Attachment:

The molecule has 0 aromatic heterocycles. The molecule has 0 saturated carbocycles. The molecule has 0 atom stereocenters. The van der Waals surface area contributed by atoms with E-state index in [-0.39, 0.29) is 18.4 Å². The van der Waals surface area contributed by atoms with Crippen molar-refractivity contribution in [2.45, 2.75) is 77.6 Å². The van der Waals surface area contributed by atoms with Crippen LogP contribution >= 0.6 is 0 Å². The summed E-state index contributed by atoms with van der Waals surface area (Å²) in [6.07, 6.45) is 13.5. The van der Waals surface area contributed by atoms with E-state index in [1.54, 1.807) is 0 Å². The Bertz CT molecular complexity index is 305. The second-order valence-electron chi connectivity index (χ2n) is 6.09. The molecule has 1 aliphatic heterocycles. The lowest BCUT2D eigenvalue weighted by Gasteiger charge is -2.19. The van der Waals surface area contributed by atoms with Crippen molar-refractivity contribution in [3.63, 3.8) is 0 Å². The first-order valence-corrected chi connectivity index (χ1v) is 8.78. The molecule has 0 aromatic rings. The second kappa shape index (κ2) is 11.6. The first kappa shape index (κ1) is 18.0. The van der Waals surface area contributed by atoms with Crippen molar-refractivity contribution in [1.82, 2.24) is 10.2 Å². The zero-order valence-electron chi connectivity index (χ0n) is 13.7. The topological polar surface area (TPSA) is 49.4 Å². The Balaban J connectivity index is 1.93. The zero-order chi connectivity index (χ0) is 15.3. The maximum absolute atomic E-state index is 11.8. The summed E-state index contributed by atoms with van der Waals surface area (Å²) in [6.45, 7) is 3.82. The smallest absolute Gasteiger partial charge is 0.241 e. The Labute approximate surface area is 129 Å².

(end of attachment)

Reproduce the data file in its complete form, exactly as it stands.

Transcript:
The molecule has 0 aromatic heterocycles. The molecule has 0 saturated carbocycles. The molecule has 0 atom stereocenters. The van der Waals surface area contributed by atoms with E-state index in [-0.39, 0.29) is 18.4 Å². The van der Waals surface area contributed by atoms with Crippen molar-refractivity contribution in [2.45, 2.75) is 77.6 Å². The van der Waals surface area contributed by atoms with Crippen LogP contribution >= 0.6 is 0 Å². The summed E-state index contributed by atoms with van der Waals surface area (Å²) in [6.07, 6.45) is 13.5. The van der Waals surface area contributed by atoms with E-state index in [1.54, 1.807) is 0 Å². The Bertz CT molecular complexity index is 305. The second-order valence-electron chi connectivity index (χ2n) is 6.09. The molecule has 1 aliphatic heterocycles. The lowest BCUT2D eigenvalue weighted by Gasteiger charge is -2.19. The van der Waals surface area contributed by atoms with Crippen molar-refractivity contribution in [3.63, 3.8) is 0 Å². The first-order valence-corrected chi connectivity index (χ1v) is 8.78. The molecule has 0 aromatic rings. The second kappa shape index (κ2) is 11.6. The first kappa shape index (κ1) is 18.0. The van der Waals surface area contributed by atoms with Crippen molar-refractivity contribution in [1.82, 2.24) is 10.2 Å². The zero-order valence-electron chi connectivity index (χ0n) is 13.7. The topological polar surface area (TPSA) is 49.4 Å². The Balaban J connectivity index is 1.93. The zero-order chi connectivity index (χ0) is 15.3. The maximum absolute atomic E-state index is 11.8. The summed E-state index contributed by atoms with van der Waals surface area (Å²) in [6.45, 7) is 3.82. The smallest absolute Gasteiger partial charge is 0.241 e. The Labute approximate surface area is 129 Å².